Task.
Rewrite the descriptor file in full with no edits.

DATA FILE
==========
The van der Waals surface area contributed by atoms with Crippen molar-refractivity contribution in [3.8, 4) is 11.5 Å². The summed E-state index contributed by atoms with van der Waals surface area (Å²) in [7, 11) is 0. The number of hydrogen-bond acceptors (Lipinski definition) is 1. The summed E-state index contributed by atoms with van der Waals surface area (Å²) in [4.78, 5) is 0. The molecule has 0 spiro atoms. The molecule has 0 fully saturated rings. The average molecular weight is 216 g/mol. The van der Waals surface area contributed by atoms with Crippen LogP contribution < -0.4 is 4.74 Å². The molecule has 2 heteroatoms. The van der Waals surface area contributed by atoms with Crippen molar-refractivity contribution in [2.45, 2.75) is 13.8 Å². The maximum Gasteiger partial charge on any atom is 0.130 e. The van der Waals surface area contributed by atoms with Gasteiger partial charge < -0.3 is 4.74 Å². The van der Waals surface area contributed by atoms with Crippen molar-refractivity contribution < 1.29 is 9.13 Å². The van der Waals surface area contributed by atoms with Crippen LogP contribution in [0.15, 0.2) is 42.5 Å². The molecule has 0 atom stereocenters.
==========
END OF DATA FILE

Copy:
The van der Waals surface area contributed by atoms with Crippen molar-refractivity contribution in [3.8, 4) is 11.5 Å². The summed E-state index contributed by atoms with van der Waals surface area (Å²) in [7, 11) is 0. The number of hydrogen-bond acceptors (Lipinski definition) is 1. The summed E-state index contributed by atoms with van der Waals surface area (Å²) in [4.78, 5) is 0. The molecule has 0 spiro atoms. The molecule has 0 fully saturated rings. The average molecular weight is 216 g/mol. The van der Waals surface area contributed by atoms with Crippen LogP contribution < -0.4 is 4.74 Å². The molecule has 2 heteroatoms. The van der Waals surface area contributed by atoms with Crippen molar-refractivity contribution in [2.45, 2.75) is 13.8 Å². The maximum Gasteiger partial charge on any atom is 0.130 e. The van der Waals surface area contributed by atoms with Gasteiger partial charge < -0.3 is 4.74 Å². The van der Waals surface area contributed by atoms with Crippen molar-refractivity contribution < 1.29 is 9.13 Å². The van der Waals surface area contributed by atoms with Crippen LogP contribution in [0.15, 0.2) is 42.5 Å². The molecule has 0 atom stereocenters.